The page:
Comment: It’s time to look past attention-grabbing Brexit

There is potential for policy debate to evolve more calmly than in recent years, says Andrew Henderson. Picture: Wullie Marr
There is potential for policy debate to evolve more calmly than in recent years, says Andrew Henderson. Picture: Wullie Marr
Have your say

When parliamentarians return to work next week they will be bracing themselves for what is being widely billed as the most tumultuous political autumn in living memory.

However, for assiduous business leaders, it will be well worth keeping an eye on the wider policy agenda. Domestic policy development may go under-reported in the coming weeks and months, but will have a significant impact on many organisations and the wider economy.

Without doubt, Brexit will dominate, both north and south of the Border, as the UK government seeks to agree a deal with Brussels and then, crucially, muster a majority at Westminster to approve it.

Meanwhile, the SNP-led Scottish Government must judge how to respond to Brexit as events in London and Brussels unfold, against a backdrop of calls from an eager “base” to drive for an early second referendum on Scottish independence. However, polls still indicate an uphill struggle to achieve a majority for “yes”, and there is no certainty that the UK government would willingly acquiesce to allowing a second vote in the near future.

Amid an ongoing constitutional bunfight being waged on four fronts (leave/remain, yes/no), one crucial element of debate which has suffered is the economy.

Both 2014 and 2016 referenda saw bold claims made from each side as to the relative prosperity a vote in that direction might yield, against the catastrophe the other would wreak on the nation. In the years since, there has been little appetite for nuance in a binary debate, leading to a paucity of grounded, realistic discussion about the future of the economy managing to cut through.

Might that be changing? While a sudden outbreak of consensus and reasoned debate looks unlikely, look beyond the near-term heat and noise that the Brexit denouement will generate. With the Scottish public not due to return to the polls until the Holyrood elections in 2021, there is the potential at least for policy debate to evolve in a slightly calmer fashion than we have seen during the seemingly perpetual electoral cycle of recent years.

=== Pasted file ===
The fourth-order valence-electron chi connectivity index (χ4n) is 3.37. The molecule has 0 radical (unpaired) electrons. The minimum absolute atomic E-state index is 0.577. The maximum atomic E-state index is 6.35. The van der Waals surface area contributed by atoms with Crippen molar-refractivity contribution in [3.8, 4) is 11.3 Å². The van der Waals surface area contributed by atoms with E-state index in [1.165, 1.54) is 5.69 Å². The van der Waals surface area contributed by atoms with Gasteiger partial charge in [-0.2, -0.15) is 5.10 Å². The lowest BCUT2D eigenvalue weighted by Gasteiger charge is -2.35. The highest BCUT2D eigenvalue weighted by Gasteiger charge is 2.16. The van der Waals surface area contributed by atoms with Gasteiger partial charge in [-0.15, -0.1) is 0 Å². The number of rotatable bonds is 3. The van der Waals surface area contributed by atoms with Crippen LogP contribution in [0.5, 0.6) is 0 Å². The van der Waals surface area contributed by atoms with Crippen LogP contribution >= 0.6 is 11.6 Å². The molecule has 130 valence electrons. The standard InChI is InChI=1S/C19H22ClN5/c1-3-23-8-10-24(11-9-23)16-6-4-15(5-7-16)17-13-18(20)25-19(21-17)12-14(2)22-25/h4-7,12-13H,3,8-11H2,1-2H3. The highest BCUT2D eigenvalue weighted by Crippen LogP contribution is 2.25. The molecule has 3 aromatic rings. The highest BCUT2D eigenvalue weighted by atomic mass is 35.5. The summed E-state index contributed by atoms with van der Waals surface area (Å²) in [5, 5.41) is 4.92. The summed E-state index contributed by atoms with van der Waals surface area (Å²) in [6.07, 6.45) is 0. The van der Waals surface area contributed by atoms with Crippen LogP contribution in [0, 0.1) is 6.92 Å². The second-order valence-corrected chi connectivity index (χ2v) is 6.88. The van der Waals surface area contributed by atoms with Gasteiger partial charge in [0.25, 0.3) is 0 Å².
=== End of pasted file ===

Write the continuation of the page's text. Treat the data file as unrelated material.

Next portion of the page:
Certainly, recent interventions such as the publication of the long-awaited Sustainable Growth Commission have succeeded in stimulating what appear to be the beginnings of a new discussion over Scotland’s economic future, one which, irrespective of where one’s constitutional preferences lie, might just be seen as the green shoots of a more adult conversation.

Brexit aside, domestic measures which impact business and the country’s economic fortunes continue to churn through the policy machine, sometimes almost unnoticed. Many of these are worthy of the close attention of businesses and, indeed, everyone with an interest in Scotland’s economic performance and global competitiveness.

Take for example the Planning (Scotland) Bill which envisages significant changes to the planning system and is already proceeding quietly through parliament. Over the coming weeks, MSPs will debate amendments to the bill including proposals which could have a major impact on the business world through significant alterations to the system of planning appeals.

Next week, too, the Scottish Government will publish its programme for government. After 11 years in power the SNP will wish to project a fresh, attention-grabbing, and progressive vision. Many of these policies will naturally affect business and consideration of their impacts and opportunities is advisable.

Of course, at times it may be hard for business to focus on the more granular measures that government brings forward on the domestic policy agenda, both in Scotland and at Westminster. However, close consideration of policy as it develops is almost always time well spent and will help shape future growth plans for businesses large and small.

Andrew Henderson, director of public policy, Pinsent Masons.